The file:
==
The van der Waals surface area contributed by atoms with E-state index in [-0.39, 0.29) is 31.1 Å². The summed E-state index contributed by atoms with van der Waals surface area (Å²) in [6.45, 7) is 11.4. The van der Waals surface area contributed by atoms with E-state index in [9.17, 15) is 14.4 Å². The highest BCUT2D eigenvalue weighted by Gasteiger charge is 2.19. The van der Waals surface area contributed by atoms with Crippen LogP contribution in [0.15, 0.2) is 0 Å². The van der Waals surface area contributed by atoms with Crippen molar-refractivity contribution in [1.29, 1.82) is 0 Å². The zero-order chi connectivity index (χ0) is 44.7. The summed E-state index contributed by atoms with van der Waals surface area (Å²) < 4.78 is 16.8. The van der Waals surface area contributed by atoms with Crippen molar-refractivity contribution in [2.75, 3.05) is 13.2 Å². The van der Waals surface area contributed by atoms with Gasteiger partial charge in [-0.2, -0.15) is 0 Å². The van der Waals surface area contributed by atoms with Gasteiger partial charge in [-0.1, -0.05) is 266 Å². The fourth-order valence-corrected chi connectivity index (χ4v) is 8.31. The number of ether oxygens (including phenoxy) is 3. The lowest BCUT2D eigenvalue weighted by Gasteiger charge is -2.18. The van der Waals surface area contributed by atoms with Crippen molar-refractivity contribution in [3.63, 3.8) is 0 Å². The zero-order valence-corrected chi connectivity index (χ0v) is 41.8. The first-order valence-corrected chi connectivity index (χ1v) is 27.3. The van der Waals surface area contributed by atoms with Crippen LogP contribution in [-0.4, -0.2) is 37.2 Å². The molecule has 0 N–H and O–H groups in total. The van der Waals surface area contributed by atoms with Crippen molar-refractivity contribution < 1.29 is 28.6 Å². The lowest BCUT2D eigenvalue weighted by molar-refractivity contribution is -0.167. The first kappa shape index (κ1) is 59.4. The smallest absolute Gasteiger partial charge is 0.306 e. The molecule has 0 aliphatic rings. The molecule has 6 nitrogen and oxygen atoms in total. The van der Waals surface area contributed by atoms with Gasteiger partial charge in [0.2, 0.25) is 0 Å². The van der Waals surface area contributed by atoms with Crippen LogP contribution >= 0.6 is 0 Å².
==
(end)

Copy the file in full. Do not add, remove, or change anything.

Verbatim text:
The van der Waals surface area contributed by atoms with E-state index in [-0.39, 0.29) is 31.1 Å². The summed E-state index contributed by atoms with van der Waals surface area (Å²) in [6.45, 7) is 11.4. The van der Waals surface area contributed by atoms with E-state index in [9.17, 15) is 14.4 Å². The highest BCUT2D eigenvalue weighted by Gasteiger charge is 2.19. The van der Waals surface area contributed by atoms with Crippen LogP contribution in [0.15, 0.2) is 0 Å². The van der Waals surface area contributed by atoms with Crippen molar-refractivity contribution in [1.29, 1.82) is 0 Å². The zero-order chi connectivity index (χ0) is 44.7. The summed E-state index contributed by atoms with van der Waals surface area (Å²) < 4.78 is 16.8. The van der Waals surface area contributed by atoms with Crippen molar-refractivity contribution in [2.75, 3.05) is 13.2 Å². The van der Waals surface area contributed by atoms with Gasteiger partial charge in [-0.2, -0.15) is 0 Å². The van der Waals surface area contributed by atoms with Gasteiger partial charge in [-0.1, -0.05) is 266 Å². The fourth-order valence-corrected chi connectivity index (χ4v) is 8.31. The number of ether oxygens (including phenoxy) is 3. The lowest BCUT2D eigenvalue weighted by Gasteiger charge is -2.18. The van der Waals surface area contributed by atoms with Crippen molar-refractivity contribution in [3.63, 3.8) is 0 Å². The zero-order valence-corrected chi connectivity index (χ0v) is 41.8. The first-order valence-corrected chi connectivity index (χ1v) is 27.3. The van der Waals surface area contributed by atoms with Crippen LogP contribution in [-0.4, -0.2) is 37.2 Å². The molecule has 0 N–H and O–H groups in total. The van der Waals surface area contributed by atoms with Crippen molar-refractivity contribution < 1.29 is 28.6 Å². The lowest BCUT2D eigenvalue weighted by molar-refractivity contribution is -0.167. The first kappa shape index (κ1) is 59.4. The smallest absolute Gasteiger partial charge is 0.306 e. The molecule has 0 aliphatic rings. The molecule has 6 nitrogen and oxygen atoms in total. The van der Waals surface area contributed by atoms with Gasteiger partial charge in [0.2, 0.25) is 0 Å². The van der Waals surface area contributed by atoms with Crippen LogP contribution >= 0.6 is 0 Å².